I have a few notes that we made ourselves so as not to forget the highlights, so hopefully I won’t leave out anything crucial. I’m going to have to put the bits about restaurants that we ate at in a different post, because I can already tell this is going to be really long. We stayed in Beijing for eight nights, so had plenty of time to see the few things that we really cared about seeing and to relax and do nothing, which was sort of our first priority at the time. As I think I mentioned in a previous post, Beijing struck me as very Orwellian, but was still a good time. We stayed in a really nice hotel, which was especially appreciated since the city itself is not so nice that we really wanted to spend every waking moment out in it.

Pretty much the first place we went was the silk market, where I ordered several pieces of clothing to be made for me (the number of pieces increased the longer we hung out in there, since they have some really amazing silk fabrics!). I ended up leaving with two silk jackets (one hip-length and one nearly knee-length), a silk blouse (Chinese style, don’t really know how else to explain that), one qipao and three skirts. They’re really pretty awesome, although I did get some strange looks when I wore the bright-red knee-length jackets with gold embroidery all over it today. Confirming the popular opinion that I’m slight off, I guess. 🙂 It was sort of overwhelming at first since that was our first experience with really aggressive salespeople, but certainly not our last!

One of the really cool things about Beijing is the gardens — you have to pay to get in, but they’re really sprawling and beautiful. Our favorite was Beihai park, here’s a picture:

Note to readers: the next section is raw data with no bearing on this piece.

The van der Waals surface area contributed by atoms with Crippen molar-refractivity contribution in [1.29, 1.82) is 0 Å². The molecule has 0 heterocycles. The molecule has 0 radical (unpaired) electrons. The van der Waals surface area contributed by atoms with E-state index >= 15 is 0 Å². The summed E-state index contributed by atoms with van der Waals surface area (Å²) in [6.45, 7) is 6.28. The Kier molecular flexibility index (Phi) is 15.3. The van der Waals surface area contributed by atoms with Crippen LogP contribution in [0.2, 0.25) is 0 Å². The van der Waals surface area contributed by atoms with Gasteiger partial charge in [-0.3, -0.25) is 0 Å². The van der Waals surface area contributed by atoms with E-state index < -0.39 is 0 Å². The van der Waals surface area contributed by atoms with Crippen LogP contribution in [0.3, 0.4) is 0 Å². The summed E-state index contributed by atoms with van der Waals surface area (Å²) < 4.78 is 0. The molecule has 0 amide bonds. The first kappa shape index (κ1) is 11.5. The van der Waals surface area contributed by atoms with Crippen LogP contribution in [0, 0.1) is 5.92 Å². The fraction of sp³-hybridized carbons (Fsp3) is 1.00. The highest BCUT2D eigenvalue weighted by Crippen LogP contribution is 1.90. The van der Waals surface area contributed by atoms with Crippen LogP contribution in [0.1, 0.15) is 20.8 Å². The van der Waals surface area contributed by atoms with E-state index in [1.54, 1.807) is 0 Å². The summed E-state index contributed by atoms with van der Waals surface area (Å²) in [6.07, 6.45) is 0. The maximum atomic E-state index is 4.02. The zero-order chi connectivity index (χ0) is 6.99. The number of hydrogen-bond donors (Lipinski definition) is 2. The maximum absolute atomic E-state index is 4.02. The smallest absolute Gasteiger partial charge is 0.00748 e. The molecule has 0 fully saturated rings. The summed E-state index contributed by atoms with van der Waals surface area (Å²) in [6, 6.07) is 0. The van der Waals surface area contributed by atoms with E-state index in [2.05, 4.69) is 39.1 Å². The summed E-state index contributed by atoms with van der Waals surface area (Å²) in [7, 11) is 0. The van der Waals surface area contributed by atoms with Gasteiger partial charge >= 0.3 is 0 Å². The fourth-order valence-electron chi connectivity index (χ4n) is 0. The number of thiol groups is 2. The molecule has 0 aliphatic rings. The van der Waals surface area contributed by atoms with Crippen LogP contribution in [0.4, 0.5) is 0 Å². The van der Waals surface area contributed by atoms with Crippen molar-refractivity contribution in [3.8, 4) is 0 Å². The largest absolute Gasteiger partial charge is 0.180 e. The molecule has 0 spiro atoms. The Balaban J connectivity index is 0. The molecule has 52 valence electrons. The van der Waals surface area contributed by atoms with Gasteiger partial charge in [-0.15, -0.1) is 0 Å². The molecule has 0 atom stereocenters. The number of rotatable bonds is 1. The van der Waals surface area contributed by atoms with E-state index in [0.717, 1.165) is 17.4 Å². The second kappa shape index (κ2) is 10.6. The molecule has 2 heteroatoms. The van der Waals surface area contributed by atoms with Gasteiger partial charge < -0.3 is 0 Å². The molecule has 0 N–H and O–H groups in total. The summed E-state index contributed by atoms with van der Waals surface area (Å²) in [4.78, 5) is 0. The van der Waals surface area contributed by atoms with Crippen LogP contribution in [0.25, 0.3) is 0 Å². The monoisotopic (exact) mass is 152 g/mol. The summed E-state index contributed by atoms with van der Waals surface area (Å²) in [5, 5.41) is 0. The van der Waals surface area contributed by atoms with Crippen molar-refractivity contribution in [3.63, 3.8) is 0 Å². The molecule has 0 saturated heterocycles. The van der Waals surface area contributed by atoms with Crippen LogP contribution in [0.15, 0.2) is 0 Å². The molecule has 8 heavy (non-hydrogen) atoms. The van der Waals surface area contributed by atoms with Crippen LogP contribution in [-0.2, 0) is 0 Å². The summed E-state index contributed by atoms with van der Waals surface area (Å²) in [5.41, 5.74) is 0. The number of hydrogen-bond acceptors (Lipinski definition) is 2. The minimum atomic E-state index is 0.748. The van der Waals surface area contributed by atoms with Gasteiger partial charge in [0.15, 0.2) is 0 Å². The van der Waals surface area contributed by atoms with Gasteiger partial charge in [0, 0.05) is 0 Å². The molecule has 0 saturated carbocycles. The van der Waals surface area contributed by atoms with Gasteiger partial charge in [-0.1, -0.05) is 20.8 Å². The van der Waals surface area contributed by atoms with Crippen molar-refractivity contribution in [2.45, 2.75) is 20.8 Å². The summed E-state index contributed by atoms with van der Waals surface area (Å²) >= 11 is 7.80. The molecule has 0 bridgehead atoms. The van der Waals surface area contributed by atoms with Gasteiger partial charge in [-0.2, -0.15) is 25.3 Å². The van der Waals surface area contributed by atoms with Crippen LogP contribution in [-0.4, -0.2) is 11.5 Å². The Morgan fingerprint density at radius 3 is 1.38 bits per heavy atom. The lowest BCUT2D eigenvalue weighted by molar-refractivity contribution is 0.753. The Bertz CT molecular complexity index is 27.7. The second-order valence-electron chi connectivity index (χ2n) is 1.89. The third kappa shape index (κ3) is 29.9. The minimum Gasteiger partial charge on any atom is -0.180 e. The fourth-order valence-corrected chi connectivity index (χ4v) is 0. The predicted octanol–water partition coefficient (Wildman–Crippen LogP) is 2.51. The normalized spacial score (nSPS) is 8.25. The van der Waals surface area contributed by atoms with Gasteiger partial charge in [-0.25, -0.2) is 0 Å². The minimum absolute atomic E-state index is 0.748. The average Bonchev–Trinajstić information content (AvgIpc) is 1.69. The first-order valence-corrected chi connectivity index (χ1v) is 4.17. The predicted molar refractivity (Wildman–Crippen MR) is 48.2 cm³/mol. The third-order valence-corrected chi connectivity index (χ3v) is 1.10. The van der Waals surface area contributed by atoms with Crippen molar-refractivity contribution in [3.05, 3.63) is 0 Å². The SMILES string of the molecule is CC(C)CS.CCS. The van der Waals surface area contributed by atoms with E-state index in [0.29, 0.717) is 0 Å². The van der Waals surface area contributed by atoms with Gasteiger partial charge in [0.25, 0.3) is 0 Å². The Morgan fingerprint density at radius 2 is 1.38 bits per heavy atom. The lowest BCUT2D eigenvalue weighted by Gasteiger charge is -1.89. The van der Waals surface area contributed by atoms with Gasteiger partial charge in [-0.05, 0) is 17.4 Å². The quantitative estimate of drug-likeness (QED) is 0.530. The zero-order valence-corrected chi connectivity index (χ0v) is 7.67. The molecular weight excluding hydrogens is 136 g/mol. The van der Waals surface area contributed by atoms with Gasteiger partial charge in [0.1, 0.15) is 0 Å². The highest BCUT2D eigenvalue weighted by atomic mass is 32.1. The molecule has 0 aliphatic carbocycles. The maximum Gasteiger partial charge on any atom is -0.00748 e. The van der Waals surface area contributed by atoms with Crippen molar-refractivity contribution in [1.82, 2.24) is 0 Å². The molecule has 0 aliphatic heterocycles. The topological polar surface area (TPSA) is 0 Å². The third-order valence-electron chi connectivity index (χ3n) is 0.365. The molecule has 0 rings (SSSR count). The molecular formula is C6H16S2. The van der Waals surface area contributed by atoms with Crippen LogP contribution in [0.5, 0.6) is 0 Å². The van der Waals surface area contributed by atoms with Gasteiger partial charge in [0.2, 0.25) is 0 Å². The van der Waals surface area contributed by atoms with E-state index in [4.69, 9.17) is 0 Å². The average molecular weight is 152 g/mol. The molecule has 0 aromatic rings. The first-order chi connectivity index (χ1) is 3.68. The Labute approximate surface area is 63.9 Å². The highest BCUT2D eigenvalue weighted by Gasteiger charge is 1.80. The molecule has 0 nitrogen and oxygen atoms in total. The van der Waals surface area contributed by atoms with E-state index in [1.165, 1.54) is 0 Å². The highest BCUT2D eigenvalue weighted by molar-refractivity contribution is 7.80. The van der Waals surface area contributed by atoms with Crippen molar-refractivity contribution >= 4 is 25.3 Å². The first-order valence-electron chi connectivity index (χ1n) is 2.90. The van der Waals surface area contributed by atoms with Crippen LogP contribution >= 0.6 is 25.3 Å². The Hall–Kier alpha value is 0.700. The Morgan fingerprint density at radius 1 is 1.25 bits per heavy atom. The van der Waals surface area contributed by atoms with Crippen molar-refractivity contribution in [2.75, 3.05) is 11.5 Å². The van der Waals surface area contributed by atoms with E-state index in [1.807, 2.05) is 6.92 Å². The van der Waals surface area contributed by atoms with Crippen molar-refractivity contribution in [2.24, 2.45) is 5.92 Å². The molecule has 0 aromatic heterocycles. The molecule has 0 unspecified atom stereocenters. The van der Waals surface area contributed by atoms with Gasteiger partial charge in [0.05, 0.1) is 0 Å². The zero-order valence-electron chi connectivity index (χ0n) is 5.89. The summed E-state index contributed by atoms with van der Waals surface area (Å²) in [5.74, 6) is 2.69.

We also went to the Temple of Heaven park, which was not quite as amazing as Beihai in our opinion but also really nice. More sort of manicured (reminded me of an English garden that way) than Beihai. The coolest part of Temple of Heaven (besides the fact that I took a nap there for about an hour while Danny read, which was just a great example of how chill our trip was) was that there were several different random musicians playing in different parts of the park. They were playing traditional Chinese music, and it was one of those moments where we had to laugh because we kept exclaiming to each other how much like China the whole thing felt. Here’s a pictures of one of the (less gardeny, but still cool) parts of the park:

Of course, we also went to Tiananmen Square, Mao’s tomb and the Forbidden City. Of all of them, the Forbidden City was by far our favorite, although there is something really cool about standing in a place that you’ve seen on the news so many times, so Tiananmen Square was neat because of that. Here’s a picture from the Forbidden City: